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Bay Street, in Toronto's financial district

KEVIN VAN PAASSEN/The Globe and Mail

Declaring the oil sands off limits to further takeovers by foreign state-owned companies is just the kind of rule that one would think would raise hackles among those who depend on making deals for a living. But it isn't.

The rule was dramatically unveiled by Prime Minister Stephen Harper after months of suspense, complete with the longest news conference in some time, giving it all a sense of sweep and heft. In fact, it actually captures only a handful of potential transactions.

Mr. Harper himself pointed out that most of the oil sands is already controlled by only a little more than a dozen companies. They can still be bought, by foreigners. Just not by state-owned enterprises.

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To Canadians upset at foreign takeovers, including those who vote for Mr. Harper, the message is that the government knows when to say "enough is enough." Yet deal-making in the oil patch and the rest of Canada is far from dead.

There are still plenty of avenues for foreign capital to flow into the oil sands, including money from state owned enterprises (SOEs), because the government left non-controlling investments as fair game. The likelihood is quite low that the new tough stance on state-owned companies will stretch to other areas of the economy.

There are few state-owned miners, so that sector of Canada's economy is pretty safe. Media, telecommunications and banking are already protected from takeover. And there aren't a whole lot of state-owned retailers or car parts companies or furniture manufacturers out there. Aside from something like a port or a railroad, it's hard to see this coming into play very often.

That reality, along with the approvals that came for takeovers of Nexen Inc. and Progress Energy Resources Corp., means that Mr. Harper's overarching message is that capital from other countries is still welcome in Canada. Message received, according to some deal makers.

"They clearly are signalling by words and deed that foreign capital, including SOE [state-owned enterprise] capital, is still welcome in Canada," said Oliver Borgers, a partner at McCarthy Tetrault in Toronto who works on takeovers, focusing on competition law.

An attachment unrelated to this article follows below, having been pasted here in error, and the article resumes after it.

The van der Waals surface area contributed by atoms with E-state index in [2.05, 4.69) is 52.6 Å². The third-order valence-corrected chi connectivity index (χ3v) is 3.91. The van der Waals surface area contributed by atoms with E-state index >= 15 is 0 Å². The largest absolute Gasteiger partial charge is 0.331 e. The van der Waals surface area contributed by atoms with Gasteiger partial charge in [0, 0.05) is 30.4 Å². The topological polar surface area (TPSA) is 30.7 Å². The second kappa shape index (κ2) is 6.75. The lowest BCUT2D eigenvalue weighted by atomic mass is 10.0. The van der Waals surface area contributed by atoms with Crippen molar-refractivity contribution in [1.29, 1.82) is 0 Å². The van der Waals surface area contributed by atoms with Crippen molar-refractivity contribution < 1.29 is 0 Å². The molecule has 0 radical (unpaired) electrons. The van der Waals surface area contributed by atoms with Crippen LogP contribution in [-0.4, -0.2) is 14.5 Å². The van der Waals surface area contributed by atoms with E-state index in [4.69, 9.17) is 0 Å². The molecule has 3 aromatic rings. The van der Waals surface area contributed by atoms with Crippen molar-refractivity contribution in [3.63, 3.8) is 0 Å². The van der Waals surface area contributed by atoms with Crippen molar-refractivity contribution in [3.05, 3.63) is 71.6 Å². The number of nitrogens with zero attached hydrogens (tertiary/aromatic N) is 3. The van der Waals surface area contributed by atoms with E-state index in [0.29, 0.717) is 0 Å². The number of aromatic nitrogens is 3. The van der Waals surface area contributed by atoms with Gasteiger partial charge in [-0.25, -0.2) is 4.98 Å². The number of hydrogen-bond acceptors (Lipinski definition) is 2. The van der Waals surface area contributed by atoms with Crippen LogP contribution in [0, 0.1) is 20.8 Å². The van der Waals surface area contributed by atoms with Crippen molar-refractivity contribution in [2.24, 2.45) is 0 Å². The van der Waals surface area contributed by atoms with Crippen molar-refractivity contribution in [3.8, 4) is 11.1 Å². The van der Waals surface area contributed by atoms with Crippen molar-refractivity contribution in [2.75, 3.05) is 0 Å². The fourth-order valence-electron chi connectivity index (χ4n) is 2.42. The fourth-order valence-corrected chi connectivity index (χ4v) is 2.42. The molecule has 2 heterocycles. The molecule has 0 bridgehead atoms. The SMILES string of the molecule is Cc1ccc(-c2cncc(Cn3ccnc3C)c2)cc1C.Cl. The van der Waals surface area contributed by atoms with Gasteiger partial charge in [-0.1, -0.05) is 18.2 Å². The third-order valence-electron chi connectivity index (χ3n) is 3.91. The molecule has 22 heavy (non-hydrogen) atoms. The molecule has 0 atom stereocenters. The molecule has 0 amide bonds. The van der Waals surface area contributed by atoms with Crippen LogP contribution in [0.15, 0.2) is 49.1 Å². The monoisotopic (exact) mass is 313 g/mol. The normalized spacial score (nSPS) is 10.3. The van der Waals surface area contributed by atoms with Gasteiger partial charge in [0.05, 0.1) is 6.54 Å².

Another dealmaker, this one a banker who works on major cross-border transactions, echoed the sentiment. The fact is that much state-owned enterprise investment in the oil sands is already through joint ventures and other minority, non-controlling stakes. In his view, investment from state-owned enterprises has not been killed, but the companies that want to invest in Canada will have to be more flexible.

Mr. Harper's decision to look at the Progress and Nexen deals under the old rules also buys the Canadian government some credibility with dealmakers. Mr. Harper said he wanted to avoid the appearance that Canada would be "retroactive" and change the rules in the middle of the game. That message, too, found a receptive target among bankers and lawyers.

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"It's very encouraging," said Mr. Borgers. "It helps our reputation internationally."

One risk for the government is that SOEs will try to disguise themselves in future, trying to buy control of Canadian assets using supposedly arm's length vehicles or other such dodges. Mr. Borgers said that he will be watching carefully for the definition of a state-owned enterprise.

"What is an SOE," he said. "We'll know it when we see it. [But] it's a hard one to define."

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